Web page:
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DCR Systems team creates fastener solution for today’s complex repairs

Mentor, Ohio—DCR Systems has introduced a new product for the collision repair industry—the DCR Systems Inventory Table. It was created by the DCR Systems team to be more effective during the repair planning process and ultimately, the reassembly process. The table was engineered and built by Symach and DCR Systems received a patent for the table’s structure in January.

“The product was developed as a result of a challenge that occurs in many body shops across the country,” said Michael Giarrizzo, CEO of DCR Systems’ dealer-based collision centers.

The problem, according to Giarrizzo, is that much of the hardware, fasteners and clips needed to reassemble a vehicle correctly are often damaged, missing or deemed one-time use by the manufacturers as a result of an accident.

“Gone are the days of utilizing the ‘MacGyver bucket’ of leftover hardware for today’s complex vehicle systems,” Giarrizzo said.

DCR challenged its team to come up with a better way to identify, organize and make sound decisions on all of the materials, fasteners, clips and hardware required to repair the vehicle properly.

“Our team put their heads together and created a solution with regard to the complex fastener and hardware requirements of today’s advanced vehicles,” Giarrizzo said. “We’ve devised a simple and easy system for collision repairers, which helps with accuracy and efficiency during the repair planning and reassembly process.”

He said fastener systems are an integral part of the reconstruction of today’s automobiles.

“The inventory table gives shops the ability to organize all of the hardware pieces so they can be easily identified, correctly sourced and organized so the vehicle can be reassembled without interruption,” he said.

The two-layer table has multiple compartments that correspond to the different parts of the automobile and uses colored sticker systems to make it easy to match fasteners and hardware with the associated part of the vehicle. In addition, there are drawers and shelves to store tools and accessory products.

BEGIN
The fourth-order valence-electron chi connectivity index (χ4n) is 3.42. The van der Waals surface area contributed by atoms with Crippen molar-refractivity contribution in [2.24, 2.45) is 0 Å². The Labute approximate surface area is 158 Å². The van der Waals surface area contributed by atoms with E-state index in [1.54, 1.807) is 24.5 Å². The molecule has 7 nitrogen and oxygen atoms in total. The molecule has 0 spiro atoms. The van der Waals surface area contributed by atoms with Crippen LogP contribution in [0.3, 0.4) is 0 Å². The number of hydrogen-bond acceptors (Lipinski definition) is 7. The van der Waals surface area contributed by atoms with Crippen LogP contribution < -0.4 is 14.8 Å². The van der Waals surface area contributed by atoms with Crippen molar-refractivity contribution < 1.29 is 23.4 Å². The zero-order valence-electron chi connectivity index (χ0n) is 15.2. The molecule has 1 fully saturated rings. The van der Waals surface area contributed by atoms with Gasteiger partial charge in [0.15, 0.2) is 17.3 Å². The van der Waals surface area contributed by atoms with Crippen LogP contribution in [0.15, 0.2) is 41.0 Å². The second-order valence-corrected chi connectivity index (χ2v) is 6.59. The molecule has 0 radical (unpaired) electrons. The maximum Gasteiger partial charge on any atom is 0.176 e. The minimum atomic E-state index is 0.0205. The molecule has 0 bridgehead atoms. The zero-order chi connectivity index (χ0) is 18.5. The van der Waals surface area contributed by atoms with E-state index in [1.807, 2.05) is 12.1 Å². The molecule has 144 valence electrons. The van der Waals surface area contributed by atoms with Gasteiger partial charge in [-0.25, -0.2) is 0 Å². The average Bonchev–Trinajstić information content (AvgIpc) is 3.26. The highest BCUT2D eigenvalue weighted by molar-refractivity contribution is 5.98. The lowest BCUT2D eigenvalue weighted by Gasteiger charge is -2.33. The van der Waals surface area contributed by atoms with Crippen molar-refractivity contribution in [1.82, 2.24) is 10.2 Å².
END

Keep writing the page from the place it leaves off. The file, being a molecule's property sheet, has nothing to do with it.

The table was developed over the last several years by DCR Systems’ team members. Their first attempt was using a dry-erase table with a checkerboard grid and writing down the type of hardware used on each of the squares. The hardware was then bagged and labeled for later use. Over time, this method evolved, and a color-coded folding table was used to organize all of the hardware.

“We found the labeling was more precise but there was still some confusion during reassembly, trying to figure out where each of the pieces went,” Giarrizzo said.

They altered their strategy and started color-coding both the table and the bags to simplify the labeling. After several modifications, they found an efficient process and filed a patent in December 2017, for the following:

“A system and method for repairing collision damage or servicing a motor vehicle that involves managing and organizing a plurality of parts that have been removed from the motor vehicle during the repair or service process.”

This is the third patent the company has received. The prior two are based on the unique design of the DCR Systems body shop layout.

After the new table and process were created, the company reached out to Italian-based equipment manufacturer Symach to re-engineer the table and begin producing it for the collision repair industry. 

Nearly two years ago, DCR Systems formed a strategic partnership with Symach. Since then, the companies have worked together to build “body shops of the future” based on DCR System’s process-based production system and Symach’s FixLine repair process.

In addition to setting up body shops across the country, DCR Systems is working with Symach to create “cool tools” and systems for the industry based on the experience of their technicians, such as repair planning stations, mobile tools boards and quality control indicators.

“It is amazing what happens when we engage the creativity of our people,” Giarrizzo said. “Because they are the ones attached to the work and doing it every day, they are the ones most equipped to come up with the next evolution of tools and processes.”

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